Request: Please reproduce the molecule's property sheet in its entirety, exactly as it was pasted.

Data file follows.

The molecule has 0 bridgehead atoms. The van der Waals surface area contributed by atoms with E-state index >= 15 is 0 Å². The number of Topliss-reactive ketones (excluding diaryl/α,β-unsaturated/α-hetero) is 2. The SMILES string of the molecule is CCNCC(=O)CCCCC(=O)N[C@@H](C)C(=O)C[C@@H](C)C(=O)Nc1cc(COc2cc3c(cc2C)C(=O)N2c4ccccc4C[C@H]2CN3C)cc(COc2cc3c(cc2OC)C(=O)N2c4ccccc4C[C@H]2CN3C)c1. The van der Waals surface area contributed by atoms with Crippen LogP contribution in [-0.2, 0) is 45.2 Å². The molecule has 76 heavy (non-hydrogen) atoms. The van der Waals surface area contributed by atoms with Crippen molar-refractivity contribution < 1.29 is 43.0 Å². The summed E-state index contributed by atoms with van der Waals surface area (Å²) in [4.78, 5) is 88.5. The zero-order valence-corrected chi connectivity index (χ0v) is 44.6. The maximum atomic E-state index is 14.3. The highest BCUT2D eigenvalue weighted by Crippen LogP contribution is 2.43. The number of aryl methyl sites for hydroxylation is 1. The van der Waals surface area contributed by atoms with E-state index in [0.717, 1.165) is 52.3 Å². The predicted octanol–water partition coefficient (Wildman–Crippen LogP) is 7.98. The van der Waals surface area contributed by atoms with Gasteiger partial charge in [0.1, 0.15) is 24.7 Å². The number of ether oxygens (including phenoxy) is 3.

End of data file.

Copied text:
The molecule has 0 bridgehead atoms. The van der Waals surface area contributed by atoms with E-state index >= 15 is 0 Å². The number of Topliss-reactive ketones (excluding diaryl/α,β-unsaturated/α-hetero) is 2. The SMILES string of the molecule is CCNCC(=O)CCCCC(=O)N[C@@H](C)C(=O)C[C@@H](C)C(=O)Nc1cc(COc2cc3c(cc2C)C(=O)N2c4ccccc4C[C@H]2CN3C)cc(COc2cc3c(cc2OC)C(=O)N2c4ccccc4C[C@H]2CN3C)c1. The van der Waals surface area contributed by atoms with Crippen LogP contribution in [-0.2, 0) is 45.2 Å². The molecule has 76 heavy (non-hydrogen) atoms. The van der Waals surface area contributed by atoms with Crippen molar-refractivity contribution < 1.29 is 43.0 Å². The summed E-state index contributed by atoms with van der Waals surface area (Å²) in [4.78, 5) is 88.5. The zero-order valence-corrected chi connectivity index (χ0v) is 44.6. The maximum atomic E-state index is 14.3. The highest BCUT2D eigenvalue weighted by Crippen LogP contribution is 2.43. The number of aryl methyl sites for hydroxylation is 1. The van der Waals surface area contributed by atoms with E-state index in [0.717, 1.165) is 52.3 Å². The predicted octanol–water partition coefficient (Wildman–Crippen LogP) is 7.98. The van der Waals surface area contributed by atoms with Gasteiger partial charge in [0.1, 0.15) is 24.7 Å². The number of ether oxygens (including phenoxy) is 3.